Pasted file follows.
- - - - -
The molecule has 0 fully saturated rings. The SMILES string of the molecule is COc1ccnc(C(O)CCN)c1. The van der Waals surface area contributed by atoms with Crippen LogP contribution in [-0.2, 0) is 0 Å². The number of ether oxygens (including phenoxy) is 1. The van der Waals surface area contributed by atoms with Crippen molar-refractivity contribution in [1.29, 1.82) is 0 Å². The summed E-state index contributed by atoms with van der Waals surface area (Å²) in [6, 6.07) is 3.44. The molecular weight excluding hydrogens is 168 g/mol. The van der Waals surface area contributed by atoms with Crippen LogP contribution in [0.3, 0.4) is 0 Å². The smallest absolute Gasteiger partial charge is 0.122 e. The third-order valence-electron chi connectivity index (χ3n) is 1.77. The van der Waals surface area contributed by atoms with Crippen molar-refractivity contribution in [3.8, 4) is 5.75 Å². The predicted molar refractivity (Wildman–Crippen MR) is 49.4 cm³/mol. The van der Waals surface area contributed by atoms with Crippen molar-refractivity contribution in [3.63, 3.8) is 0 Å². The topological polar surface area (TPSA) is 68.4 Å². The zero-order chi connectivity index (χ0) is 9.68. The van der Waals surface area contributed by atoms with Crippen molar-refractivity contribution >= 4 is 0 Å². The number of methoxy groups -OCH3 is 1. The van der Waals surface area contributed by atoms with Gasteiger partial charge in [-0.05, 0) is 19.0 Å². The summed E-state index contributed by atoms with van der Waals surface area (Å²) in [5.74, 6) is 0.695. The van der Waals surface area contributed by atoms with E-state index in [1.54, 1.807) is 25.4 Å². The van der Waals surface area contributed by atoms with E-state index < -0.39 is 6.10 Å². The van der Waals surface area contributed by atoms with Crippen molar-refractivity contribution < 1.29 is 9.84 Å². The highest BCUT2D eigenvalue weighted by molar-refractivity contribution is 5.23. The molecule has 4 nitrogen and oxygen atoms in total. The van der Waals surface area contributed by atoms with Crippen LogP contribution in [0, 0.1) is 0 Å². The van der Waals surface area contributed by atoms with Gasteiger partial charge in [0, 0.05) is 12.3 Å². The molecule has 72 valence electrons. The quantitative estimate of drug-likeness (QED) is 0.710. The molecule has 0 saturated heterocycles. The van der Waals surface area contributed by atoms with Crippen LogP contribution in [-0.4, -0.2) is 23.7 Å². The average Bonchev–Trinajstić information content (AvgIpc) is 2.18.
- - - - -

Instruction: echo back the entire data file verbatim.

The molecule has 0 fully saturated rings. The SMILES string of the molecule is COc1ccnc(C(O)CCN)c1. The van der Waals surface area contributed by atoms with Crippen LogP contribution in [-0.2, 0) is 0 Å². The number of ether oxygens (including phenoxy) is 1. The van der Waals surface area contributed by atoms with Crippen molar-refractivity contribution in [1.29, 1.82) is 0 Å². The summed E-state index contributed by atoms with van der Waals surface area (Å²) in [6, 6.07) is 3.44. The molecular weight excluding hydrogens is 168 g/mol. The van der Waals surface area contributed by atoms with Crippen LogP contribution in [0.3, 0.4) is 0 Å². The smallest absolute Gasteiger partial charge is 0.122 e. The third-order valence-electron chi connectivity index (χ3n) is 1.77. The van der Waals surface area contributed by atoms with Crippen molar-refractivity contribution in [3.8, 4) is 5.75 Å². The predicted molar refractivity (Wildman–Crippen MR) is 49.4 cm³/mol. The van der Waals surface area contributed by atoms with Crippen molar-refractivity contribution in [3.63, 3.8) is 0 Å². The topological polar surface area (TPSA) is 68.4 Å². The zero-order chi connectivity index (χ0) is 9.68. The van der Waals surface area contributed by atoms with Crippen molar-refractivity contribution >= 4 is 0 Å². The number of methoxy groups -OCH3 is 1. The van der Waals surface area contributed by atoms with Gasteiger partial charge in [-0.05, 0) is 19.0 Å². The summed E-state index contributed by atoms with van der Waals surface area (Å²) in [5.74, 6) is 0.695. The van der Waals surface area contributed by atoms with E-state index in [1.54, 1.807) is 25.4 Å². The van der Waals surface area contributed by atoms with E-state index < -0.39 is 6.10 Å². The van der Waals surface area contributed by atoms with Crippen molar-refractivity contribution < 1.29 is 9.84 Å². The highest BCUT2D eigenvalue weighted by molar-refractivity contribution is 5.23. The molecule has 4 nitrogen and oxygen atoms in total. The van der Waals surface area contributed by atoms with Crippen LogP contribution in [0, 0.1) is 0 Å². The van der Waals surface area contributed by atoms with Gasteiger partial charge in [0, 0.05) is 12.3 Å². The molecule has 72 valence electrons. The quantitative estimate of drug-likeness (QED) is 0.710. The molecule has 0 saturated heterocycles. The van der Waals surface area contributed by atoms with Crippen LogP contribution in [-0.4, -0.2) is 23.7 Å². The average Bonchev–Trinajstić information content (AvgIpc) is 2.18.